Dear Fair Housing Lady: Legal Identification

| February 28, 2014 | 2 Comments

IDsDear Fair Housing Lady,

Are there certain types of identification that legally may or may not be requested from an applicant during the application process for conventional housing? For example, may social security cards and birth certificates be required for files of those who apply for conventional housing?


Hello, Rachel, and thank you for your question.  I do have some thoughts to share with you (and others who may be following this blog), so with my standard “this is not legal advice” caveat, here are those ideas:
  • Do NOT ask for a Driver’s License.  The appropriate request is for a “government issued photo ID” as you want to know that the person (prospect or applicant) is who they say they are.  Why do you care that they are who they say they are?  First is the safety issue – if you are planning to show apartments to the prospect, it is prudent to have information on who they are and what they look like before you head out to empty apartments for the tour.  And if they decide to apply to be a resident at your community, you want to know that the information you will be considering (credit, income, criminal background, landlord/tenant history, etc.) is  the information for the person you are actually dealing with.  Why not ask for a Driver’s License?  Because people with disabilities cannot always drive, and you do not want them to think for one minute that you are trying to weed them from the application pool by asking for a form of identification that they may not have.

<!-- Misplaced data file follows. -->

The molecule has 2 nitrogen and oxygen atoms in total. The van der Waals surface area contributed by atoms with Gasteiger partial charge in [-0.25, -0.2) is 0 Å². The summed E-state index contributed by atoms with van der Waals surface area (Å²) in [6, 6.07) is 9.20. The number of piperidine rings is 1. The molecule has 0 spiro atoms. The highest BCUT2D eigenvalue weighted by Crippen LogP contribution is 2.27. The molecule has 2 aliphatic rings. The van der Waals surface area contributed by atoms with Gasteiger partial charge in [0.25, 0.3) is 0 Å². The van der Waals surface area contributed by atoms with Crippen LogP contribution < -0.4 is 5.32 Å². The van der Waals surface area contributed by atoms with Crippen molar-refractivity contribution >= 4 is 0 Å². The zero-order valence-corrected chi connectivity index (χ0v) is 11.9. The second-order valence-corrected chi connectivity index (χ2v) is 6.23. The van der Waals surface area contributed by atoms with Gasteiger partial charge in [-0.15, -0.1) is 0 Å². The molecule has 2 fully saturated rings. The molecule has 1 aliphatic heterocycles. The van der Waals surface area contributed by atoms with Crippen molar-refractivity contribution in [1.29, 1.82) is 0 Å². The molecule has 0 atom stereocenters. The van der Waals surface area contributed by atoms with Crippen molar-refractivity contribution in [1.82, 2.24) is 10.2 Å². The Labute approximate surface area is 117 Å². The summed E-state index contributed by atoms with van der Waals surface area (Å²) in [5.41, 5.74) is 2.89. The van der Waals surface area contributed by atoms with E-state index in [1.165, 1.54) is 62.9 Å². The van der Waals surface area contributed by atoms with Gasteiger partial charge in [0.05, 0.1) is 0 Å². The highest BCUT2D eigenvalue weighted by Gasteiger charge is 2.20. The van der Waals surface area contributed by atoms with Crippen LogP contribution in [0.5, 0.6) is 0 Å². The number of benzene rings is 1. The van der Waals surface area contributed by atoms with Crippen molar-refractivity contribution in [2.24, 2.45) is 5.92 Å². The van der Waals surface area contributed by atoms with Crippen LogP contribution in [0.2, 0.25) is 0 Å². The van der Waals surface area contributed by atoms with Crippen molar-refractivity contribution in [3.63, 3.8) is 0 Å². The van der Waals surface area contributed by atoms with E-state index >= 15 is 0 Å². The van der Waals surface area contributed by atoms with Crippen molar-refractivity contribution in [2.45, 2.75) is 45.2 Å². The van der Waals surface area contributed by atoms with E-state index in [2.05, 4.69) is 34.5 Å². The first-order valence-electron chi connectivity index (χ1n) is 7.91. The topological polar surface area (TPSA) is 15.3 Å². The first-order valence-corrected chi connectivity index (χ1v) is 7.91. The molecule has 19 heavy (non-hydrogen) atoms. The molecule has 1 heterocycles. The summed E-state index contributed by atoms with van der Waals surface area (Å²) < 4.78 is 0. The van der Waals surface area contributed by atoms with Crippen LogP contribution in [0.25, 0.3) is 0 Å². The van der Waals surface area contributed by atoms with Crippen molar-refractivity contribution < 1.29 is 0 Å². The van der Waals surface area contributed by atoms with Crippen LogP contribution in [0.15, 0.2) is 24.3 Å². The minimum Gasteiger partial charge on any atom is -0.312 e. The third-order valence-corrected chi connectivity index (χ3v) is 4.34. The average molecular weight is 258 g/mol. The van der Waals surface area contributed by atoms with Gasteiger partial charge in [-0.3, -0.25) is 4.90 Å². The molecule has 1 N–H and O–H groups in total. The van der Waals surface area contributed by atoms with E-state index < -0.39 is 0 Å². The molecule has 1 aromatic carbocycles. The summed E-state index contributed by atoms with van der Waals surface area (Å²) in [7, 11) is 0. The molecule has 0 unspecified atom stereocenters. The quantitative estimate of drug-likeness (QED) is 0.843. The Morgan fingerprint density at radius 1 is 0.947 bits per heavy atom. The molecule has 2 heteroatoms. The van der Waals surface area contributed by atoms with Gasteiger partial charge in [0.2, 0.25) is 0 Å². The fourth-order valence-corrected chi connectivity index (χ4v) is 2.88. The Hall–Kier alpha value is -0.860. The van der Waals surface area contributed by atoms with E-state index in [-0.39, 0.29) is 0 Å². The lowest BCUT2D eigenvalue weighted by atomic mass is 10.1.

• Do NOT ask for a Social Security card.  You know the person’s name (because you have seen the government issued photo ID) and you may ask for their Social Security number.  If it is not a valid SSN, you will learn that from the application process, as the name and SSN will not match.  Why not ask for a Social Security card?  Because often folks are not carrying those with them (especially with the identity theft issues of today) and when folks marry or divorce, they don’t always update their Social Security cards at that time.  While this is not necessary a fair housing issue, it just creates more confusion for you and obstacles for people who are considering making your community their home.
  • Do NOT ask for birth certificates at non-senior housing communities.  Why?  Again, many people don’t have them handy and there are often name changes due to life events.  My birth certificate name does not match my name today.
  • However, if you are at a conventional “senior housing” community then DO ASK for birth certificates for all of your leaseholders.  Why is that?  Because your status as “housing for older persons” under the Fair Housing Act is dependent upon your being able to document that your residents’ ages qualify you as a “55+” or “62+” community that is lawfully turning away people with children.  And that documentation must be produced when it is asked for, not at a later date.  You always want to have records that show today the ages of all of your leaseholders.
Two other points:
  1. Be sure that you are consistent in whatever process there is at your community for folks to be able to rent to you.
  2. For every policy or procedure that you have, take a breath, step back, and ask “Why do we do that?”.  You always want to have a good business reason which can easily be explained to any fair housing advocate or investigator.  Note that “my boss said” – “my owner said” – “we have always done this” – “I don’t know why” are not considered good business reasons!